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PRE PARAT I ON GUI DE

MOCK TRIAL
RULES OF PROFESSIONAL CONDUCT
Law Society of Upper Canada- follow or risk a
suspension of their right to practice law

Lawyers must treat each other and the court with
candour, courtesy, fairness and respect

Courtroom decorum

See page 2/14 Examples of Courtesy by Lawyers

Courtroom Introductions
RULES OF PROFESSIONAL CONDUCT

All lawyers in Ontario are governed by a set of rules created by the Law
Society of Upper Canada. Lawyers must follow these rules or they risk a
suspension of their right to practice law, or even disbarment. The rules
also require counsel to treat the Court with candour, courtesy, fairness
and respect. If the decorum of the courtroom is not respected there is a
risk that the right of all parties to a fair hearing might be lost.
Examples of Courtesy By Lawyers
Excuse me, Your Honour, for interrupting my friend in the midst of cross
examination, is this a relevant line of inquiry?
With the greatest of respect, the Crown has failed to meet the high
burden required to establish that the defendant is guilty.
Your Honour, would the Court permit defence counsel and I a
moment to discuss just how we would like to proceed at this point.
Your Honour, if it please the Court, might I approach the witness to
have her identify this document?
Thank you for your Honours ruling.


SPECIFIC RULES FOR TEAM LAWYERS

1. Before proceeding with their opening statements, each team of
lawyers should have one of its members introduce the team to the
presiding judge(s):

Your Honour, my name is Mr./ Miss _______________. My colleagues are
Mr./ Miss _______________, Mr./ Miss _______________, and Mr./ Miss
_______________.
2. Each of the lawyers must engage in either the direct examination or
cross examination of a witness.

3. Lawyers may use notes to present their cases.

4. Fact sheets may NOT be disputed at the trial. Lawyers must not
interrupt the judge to point out that the other side is deviating from the
fact sheet. The judge(s) will be aware of this and will consider it when
evaluating the performance of the offending team.


SPECIFIC RULES FOR TEAM WITNESSES

1. All witnesses, including the accused, must take the
stand.

2. Witnesses are not permitted to use notes when
testifying during the trial with one exception: police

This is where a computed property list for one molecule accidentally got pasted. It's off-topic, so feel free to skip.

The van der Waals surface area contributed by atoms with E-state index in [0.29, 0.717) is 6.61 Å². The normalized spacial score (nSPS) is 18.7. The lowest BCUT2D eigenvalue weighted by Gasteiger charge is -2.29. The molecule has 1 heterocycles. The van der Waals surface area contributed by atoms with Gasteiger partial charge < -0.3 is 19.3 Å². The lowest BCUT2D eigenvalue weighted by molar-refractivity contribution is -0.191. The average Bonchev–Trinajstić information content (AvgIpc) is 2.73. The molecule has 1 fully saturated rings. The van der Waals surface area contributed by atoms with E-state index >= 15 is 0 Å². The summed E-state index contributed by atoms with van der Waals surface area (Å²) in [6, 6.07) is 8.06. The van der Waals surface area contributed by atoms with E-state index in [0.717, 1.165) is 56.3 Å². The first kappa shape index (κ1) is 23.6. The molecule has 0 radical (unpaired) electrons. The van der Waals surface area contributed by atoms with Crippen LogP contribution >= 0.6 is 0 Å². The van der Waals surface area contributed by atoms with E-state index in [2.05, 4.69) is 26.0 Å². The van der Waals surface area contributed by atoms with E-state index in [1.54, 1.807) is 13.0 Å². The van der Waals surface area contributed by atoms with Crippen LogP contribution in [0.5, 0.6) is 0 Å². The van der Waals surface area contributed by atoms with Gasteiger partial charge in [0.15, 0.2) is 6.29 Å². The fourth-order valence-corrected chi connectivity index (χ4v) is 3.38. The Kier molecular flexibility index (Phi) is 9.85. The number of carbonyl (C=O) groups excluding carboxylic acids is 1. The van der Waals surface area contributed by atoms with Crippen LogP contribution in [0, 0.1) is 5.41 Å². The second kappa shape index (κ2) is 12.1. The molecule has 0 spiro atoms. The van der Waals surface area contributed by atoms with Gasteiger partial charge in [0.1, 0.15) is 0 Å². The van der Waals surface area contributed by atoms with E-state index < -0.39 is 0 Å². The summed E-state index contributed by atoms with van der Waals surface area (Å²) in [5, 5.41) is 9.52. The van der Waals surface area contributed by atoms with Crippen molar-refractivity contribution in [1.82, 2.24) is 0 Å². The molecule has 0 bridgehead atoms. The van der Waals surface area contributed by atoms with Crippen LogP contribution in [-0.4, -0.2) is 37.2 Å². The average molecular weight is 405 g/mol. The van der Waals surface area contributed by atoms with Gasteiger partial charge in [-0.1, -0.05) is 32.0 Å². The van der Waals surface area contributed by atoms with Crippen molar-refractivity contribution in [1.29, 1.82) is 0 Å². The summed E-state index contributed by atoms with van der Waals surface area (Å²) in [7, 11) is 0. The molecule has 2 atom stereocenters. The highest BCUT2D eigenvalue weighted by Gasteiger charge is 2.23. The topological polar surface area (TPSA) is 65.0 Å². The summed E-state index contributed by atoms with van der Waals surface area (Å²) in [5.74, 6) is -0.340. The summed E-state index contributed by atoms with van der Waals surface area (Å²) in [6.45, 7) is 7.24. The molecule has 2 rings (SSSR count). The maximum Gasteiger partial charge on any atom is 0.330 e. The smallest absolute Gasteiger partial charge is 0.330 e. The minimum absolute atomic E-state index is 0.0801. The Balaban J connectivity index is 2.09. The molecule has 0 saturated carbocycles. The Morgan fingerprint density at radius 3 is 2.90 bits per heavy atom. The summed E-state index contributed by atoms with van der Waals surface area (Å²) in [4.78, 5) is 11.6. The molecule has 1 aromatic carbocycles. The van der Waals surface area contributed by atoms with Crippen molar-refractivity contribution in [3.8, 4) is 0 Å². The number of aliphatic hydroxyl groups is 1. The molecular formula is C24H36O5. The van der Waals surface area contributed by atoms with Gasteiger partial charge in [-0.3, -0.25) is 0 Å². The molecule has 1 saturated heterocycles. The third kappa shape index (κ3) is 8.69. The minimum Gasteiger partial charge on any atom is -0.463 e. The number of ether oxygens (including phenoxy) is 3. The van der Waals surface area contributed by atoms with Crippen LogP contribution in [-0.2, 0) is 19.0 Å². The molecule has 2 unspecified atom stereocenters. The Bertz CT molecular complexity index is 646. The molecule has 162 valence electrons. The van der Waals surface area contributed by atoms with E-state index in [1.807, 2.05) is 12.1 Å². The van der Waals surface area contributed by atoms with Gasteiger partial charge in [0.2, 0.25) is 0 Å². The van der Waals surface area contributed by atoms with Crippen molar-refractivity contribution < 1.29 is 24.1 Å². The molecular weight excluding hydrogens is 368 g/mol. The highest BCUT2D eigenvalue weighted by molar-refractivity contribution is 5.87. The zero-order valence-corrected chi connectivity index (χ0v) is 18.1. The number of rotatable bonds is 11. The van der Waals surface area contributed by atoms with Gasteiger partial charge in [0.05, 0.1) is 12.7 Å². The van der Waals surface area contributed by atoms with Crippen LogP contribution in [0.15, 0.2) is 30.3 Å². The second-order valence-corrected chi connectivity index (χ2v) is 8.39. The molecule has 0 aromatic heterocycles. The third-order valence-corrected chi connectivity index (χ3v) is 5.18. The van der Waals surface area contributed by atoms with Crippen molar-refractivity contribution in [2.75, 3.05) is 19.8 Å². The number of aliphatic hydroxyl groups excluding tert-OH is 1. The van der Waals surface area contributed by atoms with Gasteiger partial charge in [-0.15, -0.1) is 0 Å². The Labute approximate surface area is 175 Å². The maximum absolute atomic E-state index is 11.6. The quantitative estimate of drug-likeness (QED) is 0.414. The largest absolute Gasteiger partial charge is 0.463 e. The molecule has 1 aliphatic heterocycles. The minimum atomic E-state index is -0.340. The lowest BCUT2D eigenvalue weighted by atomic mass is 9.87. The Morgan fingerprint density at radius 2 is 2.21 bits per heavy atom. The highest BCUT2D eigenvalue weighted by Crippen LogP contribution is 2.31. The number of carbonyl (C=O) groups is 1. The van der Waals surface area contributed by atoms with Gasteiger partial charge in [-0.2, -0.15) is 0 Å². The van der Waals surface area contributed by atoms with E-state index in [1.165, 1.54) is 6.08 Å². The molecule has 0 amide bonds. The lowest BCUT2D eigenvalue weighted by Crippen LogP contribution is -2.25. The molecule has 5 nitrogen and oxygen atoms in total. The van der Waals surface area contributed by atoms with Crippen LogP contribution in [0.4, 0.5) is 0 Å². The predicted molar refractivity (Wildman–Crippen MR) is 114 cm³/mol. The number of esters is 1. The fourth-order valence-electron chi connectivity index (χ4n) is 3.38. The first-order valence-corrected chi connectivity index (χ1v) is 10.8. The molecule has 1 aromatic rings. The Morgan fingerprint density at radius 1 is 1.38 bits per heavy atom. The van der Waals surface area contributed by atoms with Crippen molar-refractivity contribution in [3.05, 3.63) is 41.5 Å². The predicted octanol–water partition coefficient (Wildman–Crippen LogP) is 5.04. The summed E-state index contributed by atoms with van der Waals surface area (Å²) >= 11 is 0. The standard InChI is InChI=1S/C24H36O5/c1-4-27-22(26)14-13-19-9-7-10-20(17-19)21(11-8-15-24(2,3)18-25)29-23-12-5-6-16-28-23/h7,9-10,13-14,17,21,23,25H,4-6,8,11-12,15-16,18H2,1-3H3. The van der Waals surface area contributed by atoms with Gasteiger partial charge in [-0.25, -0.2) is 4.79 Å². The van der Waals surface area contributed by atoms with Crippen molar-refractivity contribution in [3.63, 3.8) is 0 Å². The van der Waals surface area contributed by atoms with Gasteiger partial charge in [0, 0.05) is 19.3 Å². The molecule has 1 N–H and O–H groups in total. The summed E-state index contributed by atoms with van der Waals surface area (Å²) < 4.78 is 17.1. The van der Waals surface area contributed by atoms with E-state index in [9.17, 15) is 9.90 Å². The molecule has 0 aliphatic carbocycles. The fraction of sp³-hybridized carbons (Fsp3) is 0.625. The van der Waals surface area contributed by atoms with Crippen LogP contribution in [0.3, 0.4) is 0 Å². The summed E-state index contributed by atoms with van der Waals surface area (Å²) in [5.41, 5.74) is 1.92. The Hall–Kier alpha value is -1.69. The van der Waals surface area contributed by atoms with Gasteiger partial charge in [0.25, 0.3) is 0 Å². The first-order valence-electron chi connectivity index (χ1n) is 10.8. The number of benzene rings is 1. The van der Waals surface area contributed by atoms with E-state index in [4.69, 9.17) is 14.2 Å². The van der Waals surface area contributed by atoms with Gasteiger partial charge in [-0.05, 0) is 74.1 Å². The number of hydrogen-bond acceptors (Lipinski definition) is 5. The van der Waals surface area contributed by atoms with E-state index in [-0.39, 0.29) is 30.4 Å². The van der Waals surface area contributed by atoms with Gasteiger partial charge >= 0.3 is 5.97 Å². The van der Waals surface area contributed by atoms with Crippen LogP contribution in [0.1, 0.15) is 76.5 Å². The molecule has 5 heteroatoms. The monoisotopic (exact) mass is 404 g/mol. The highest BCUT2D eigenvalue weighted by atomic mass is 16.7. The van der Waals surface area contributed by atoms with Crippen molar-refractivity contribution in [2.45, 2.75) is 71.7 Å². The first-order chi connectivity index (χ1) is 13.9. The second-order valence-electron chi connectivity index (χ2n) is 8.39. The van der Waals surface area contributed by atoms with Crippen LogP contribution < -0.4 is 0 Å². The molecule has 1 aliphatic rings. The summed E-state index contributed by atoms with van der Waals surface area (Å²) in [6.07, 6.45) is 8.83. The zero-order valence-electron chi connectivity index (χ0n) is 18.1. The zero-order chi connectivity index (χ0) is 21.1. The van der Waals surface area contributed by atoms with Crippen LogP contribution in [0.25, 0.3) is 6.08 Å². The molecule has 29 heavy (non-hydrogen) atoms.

officers can use notes if the notes were made
contemporaneous to the investigation of the crime. The
notes are NOT the fact sheets.

3. The fact sheet binds each witness. The only time it
might be necessary to create a fact is if a cross-
examining lawyer asks a question that is not answered
by the fact sheet

RULES FOR WITNESSES
Witnesses are not allowed in a real courtroom nor in
this courtroom to bring or use notes

Police Officers are the only witness allowed to use
notes, if they ask permission to do so. Notes must be
introduced as evidence

Facts in the witness sheet are not to be
disputedhowever facts not able to be answered
from the sheet can be invented if they do not
deviate from the essence of the case
FAMILIARITY WITH THE CASE
Credibility of witnesses is crucial- students acting as
witnesses need to very much so get into their role

Think like the person might think and act- mannerisms

Lawyers must prep the witnesses- lack of preparation will
result in a poor case

Opening Statements
Closing Statements
Adaptability
TRIAL SCRIPT
1. Judge calls order (all students rise- including Jury)

2. Crown identifies themselves- defence follows

3. Judge reads indictment and the accused pleads (not guilty)

4. Crown Opening Statement

5. Crown Chief Examination of 1
st
Witness

6. Defence cross Examination of Crown 1
st
Witness

7. Crown Chief Examination of 2
nd
Witness

8. Defence cross Examination of Crown 2
nd
Witness

8a. Re-examination if requested
TRIAL SCRIPT
9. Defence opening statement

10. Defence Chief Examination of 1
st
Witness

11. Crown cross Examination of 1
st
Witness

12. Defence Chief Examination of 2
nd
Witness

13. Crown Cross Examination of 2
nd
Witness

14. Re-examination if requested
TRIAL SCRIPT
15. Defence provides Closing Argument

16. Crown provides Closing Argument

17. Judge gives charge to the jury

18. Jury is directed to leave- all rise

19. Jury returns with verdict

20. Judge reads verdict, returns to Foreperson, Jury reads verdict

21. Case is concluded
RULES OF EVIDENCE- OBJECTIONS
Objection will result in sustained (agree) or
overruled (disagree)

Page 5/14) Reasons for objecting:

Leading Questions
Hearsay
Irrelevant
Opinions and Conclusions
Non-responsive witness

RULES OF EVIDENCE- EXHIBITS
Announce you have an item you wish to show the
witness

Seek the permission of the bench to approach the
witness

Introduce the item to the witness and ask for
identification and explanation